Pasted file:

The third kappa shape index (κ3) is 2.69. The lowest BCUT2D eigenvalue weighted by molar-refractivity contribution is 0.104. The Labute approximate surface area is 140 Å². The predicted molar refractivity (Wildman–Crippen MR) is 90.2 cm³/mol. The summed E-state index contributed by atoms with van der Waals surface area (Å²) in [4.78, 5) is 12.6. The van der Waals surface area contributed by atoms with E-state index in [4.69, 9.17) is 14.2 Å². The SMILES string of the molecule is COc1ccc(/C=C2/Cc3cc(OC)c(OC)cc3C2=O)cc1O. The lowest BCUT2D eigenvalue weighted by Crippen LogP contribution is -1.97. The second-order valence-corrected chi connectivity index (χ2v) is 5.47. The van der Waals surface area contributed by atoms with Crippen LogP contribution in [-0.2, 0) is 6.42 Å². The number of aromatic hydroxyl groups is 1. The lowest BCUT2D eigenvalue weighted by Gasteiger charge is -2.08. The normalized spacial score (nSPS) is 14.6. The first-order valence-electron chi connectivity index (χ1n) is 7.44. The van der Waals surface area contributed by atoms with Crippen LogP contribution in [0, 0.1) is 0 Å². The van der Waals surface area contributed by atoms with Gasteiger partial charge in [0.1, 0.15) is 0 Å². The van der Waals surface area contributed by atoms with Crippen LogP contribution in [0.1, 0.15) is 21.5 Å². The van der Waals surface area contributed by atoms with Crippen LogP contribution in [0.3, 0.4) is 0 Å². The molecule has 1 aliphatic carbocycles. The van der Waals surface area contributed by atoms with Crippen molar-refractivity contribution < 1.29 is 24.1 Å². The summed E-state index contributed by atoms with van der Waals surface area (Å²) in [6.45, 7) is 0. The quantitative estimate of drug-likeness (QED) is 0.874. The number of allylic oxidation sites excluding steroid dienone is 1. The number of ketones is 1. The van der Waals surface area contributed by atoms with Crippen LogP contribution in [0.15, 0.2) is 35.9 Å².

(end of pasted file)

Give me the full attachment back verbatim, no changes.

The third kappa shape index (κ3) is 2.69. The lowest BCUT2D eigenvalue weighted by molar-refractivity contribution is 0.104. The Labute approximate surface area is 140 Å². The predicted molar refractivity (Wildman–Crippen MR) is 90.2 cm³/mol. The summed E-state index contributed by atoms with van der Waals surface area (Å²) in [4.78, 5) is 12.6. The van der Waals surface area contributed by atoms with E-state index in [4.69, 9.17) is 14.2 Å². The SMILES string of the molecule is COc1ccc(/C=C2/Cc3cc(OC)c(OC)cc3C2=O)cc1O. The lowest BCUT2D eigenvalue weighted by Crippen LogP contribution is -1.97. The second-order valence-corrected chi connectivity index (χ2v) is 5.47. The van der Waals surface area contributed by atoms with Crippen LogP contribution in [-0.2, 0) is 6.42 Å². The number of aromatic hydroxyl groups is 1. The lowest BCUT2D eigenvalue weighted by Gasteiger charge is -2.08. The normalized spacial score (nSPS) is 14.6. The first-order valence-electron chi connectivity index (χ1n) is 7.44. The van der Waals surface area contributed by atoms with Crippen LogP contribution in [0, 0.1) is 0 Å². The van der Waals surface area contributed by atoms with Gasteiger partial charge in [0.1, 0.15) is 0 Å². The van der Waals surface area contributed by atoms with Crippen LogP contribution in [0.1, 0.15) is 21.5 Å². The van der Waals surface area contributed by atoms with Crippen LogP contribution in [0.3, 0.4) is 0 Å². The molecule has 1 aliphatic carbocycles. The van der Waals surface area contributed by atoms with Crippen molar-refractivity contribution < 1.29 is 24.1 Å². The summed E-state index contributed by atoms with van der Waals surface area (Å²) in [6.45, 7) is 0. The quantitative estimate of drug-likeness (QED) is 0.874. The number of allylic oxidation sites excluding steroid dienone is 1. The number of ketones is 1. The van der Waals surface area contributed by atoms with Crippen LogP contribution in [0.15, 0.2) is 35.9 Å².